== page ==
Hometowns are like magnets, and their populations like piles of familiar paperclips. This week, I did the impossible. I ventured out from my geographic center of gravity without any hoopla or ceremonial “farewell” parties. The sincere eye to eye “good luck’s” and “God bless you’s,” followed by handshakes and firm anaconda squeezes said enough.
“Who says you can’t go home?” is the question posed by a popular Bon Jovi song. The answer? I say so – at least for now. I’m not leaving Jackson, MI behind. I’ll be back to visit friends and family maybe a little too frequently, and the hodge podge of generous faces that I met while selling my cd’s last year won’t be forgotten. But a few things are worth lamenting and celebrating with a nostalgic smile and a glazed over stare as floods of memories replace the objects my eyes randomly focus on. I’ll never again “visit” my parents in their big white farm house for a few months at a time. Most of the guys in my wedding will no longer live within a 15 minute maze of familiar streets. And I’ll never be able to use the currency of being a former local high school basketball star or the hometown boy.
I love Jackson, MI, but a few months ago, I told my soon-to-be best man Gabe that a substantial change would come with the harsh winter winds. It involved a move. God told me in a prayer time. I didn’t know the details. I just knew I was moving.
Change usually isn’t a big deal to me. I quit a job to bike across America. I left for Martha’s Vineyard to write songs for three months. I rode to Kansas City last year before New Years without knowing how I’d get back. Over the last few years, I’ve left footprints on most of the states in the Union, but I never let Jackson slip from its “home base” status.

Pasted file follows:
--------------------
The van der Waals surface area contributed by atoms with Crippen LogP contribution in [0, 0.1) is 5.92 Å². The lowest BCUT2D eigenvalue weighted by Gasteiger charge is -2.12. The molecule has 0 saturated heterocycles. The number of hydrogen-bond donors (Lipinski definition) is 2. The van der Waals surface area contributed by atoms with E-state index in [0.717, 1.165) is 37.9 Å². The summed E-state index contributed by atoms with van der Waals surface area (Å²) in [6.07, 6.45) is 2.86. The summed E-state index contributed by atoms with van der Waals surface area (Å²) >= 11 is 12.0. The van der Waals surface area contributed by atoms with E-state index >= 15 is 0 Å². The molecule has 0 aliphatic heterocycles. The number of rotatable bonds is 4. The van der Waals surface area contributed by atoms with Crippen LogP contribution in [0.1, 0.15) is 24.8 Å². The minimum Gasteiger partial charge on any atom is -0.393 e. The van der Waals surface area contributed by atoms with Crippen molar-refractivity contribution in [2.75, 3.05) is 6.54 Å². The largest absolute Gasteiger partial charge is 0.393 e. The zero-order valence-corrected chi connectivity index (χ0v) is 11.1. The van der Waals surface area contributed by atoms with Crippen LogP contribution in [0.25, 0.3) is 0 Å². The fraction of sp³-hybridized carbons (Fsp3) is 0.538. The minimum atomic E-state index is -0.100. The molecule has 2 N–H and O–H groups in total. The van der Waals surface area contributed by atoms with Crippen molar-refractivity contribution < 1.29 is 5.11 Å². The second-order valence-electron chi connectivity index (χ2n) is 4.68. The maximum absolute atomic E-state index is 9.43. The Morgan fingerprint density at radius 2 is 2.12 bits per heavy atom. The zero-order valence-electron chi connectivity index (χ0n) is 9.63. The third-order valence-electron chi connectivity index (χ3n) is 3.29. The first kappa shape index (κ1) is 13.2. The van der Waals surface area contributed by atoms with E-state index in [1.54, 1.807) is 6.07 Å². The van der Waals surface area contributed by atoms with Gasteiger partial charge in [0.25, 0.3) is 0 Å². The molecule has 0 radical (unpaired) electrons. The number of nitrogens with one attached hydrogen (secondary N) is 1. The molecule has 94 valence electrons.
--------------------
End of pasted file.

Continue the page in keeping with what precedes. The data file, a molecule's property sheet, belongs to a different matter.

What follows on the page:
For those of you who never have visited Jackson, MI. It’s a city/town of about 60,000. 75% of Jacksonian teenagers complain that “there’s nothing to do on a Friday,” when really there’s two movie theatres, a plethora of restaurants, golf courses, a skate park, and a variety of other attractions. It’s the town where you can’t go to Applebee’s without spotting a friendly face from the present or the not too distant past. It’s a little nippy in the winter, like any Michigan city, but it’s a spectacular place to raise a family, even though some of it’s residents lovingly refer to it as “Prison City.” In short, it’s a small town with a lot of people who think they’re “big city” folks- kinda like any “not so metropolitan” city in America, and I love it.
Jackson, this year I need to pay tribute. I refuse to be the guy that forgets the place and the people that laid my life’s foundation. I’m not gonna wait until a national awards ceremony or a retirement party to go through my “thankyou list”… Next week, I’ll be starting a blog called Envelopes. In it, I’ll write about the somebodies who made or make a difference in my life. I’m convinced that no matter how much I write, I’ll never get through this life-changing list, but I’ll try. I don’t care if everyone or no one reads the new blog. All I know is that I need to say, “Thankyou.”
To my friends and my family in Jackson- “I love you. I miss you. And most importantly- Thankyou for investing in me. Come visit JoAnna and I at our sweet new trailer in Wabash, IN. And before then, we hope to see many of you at our wedding.”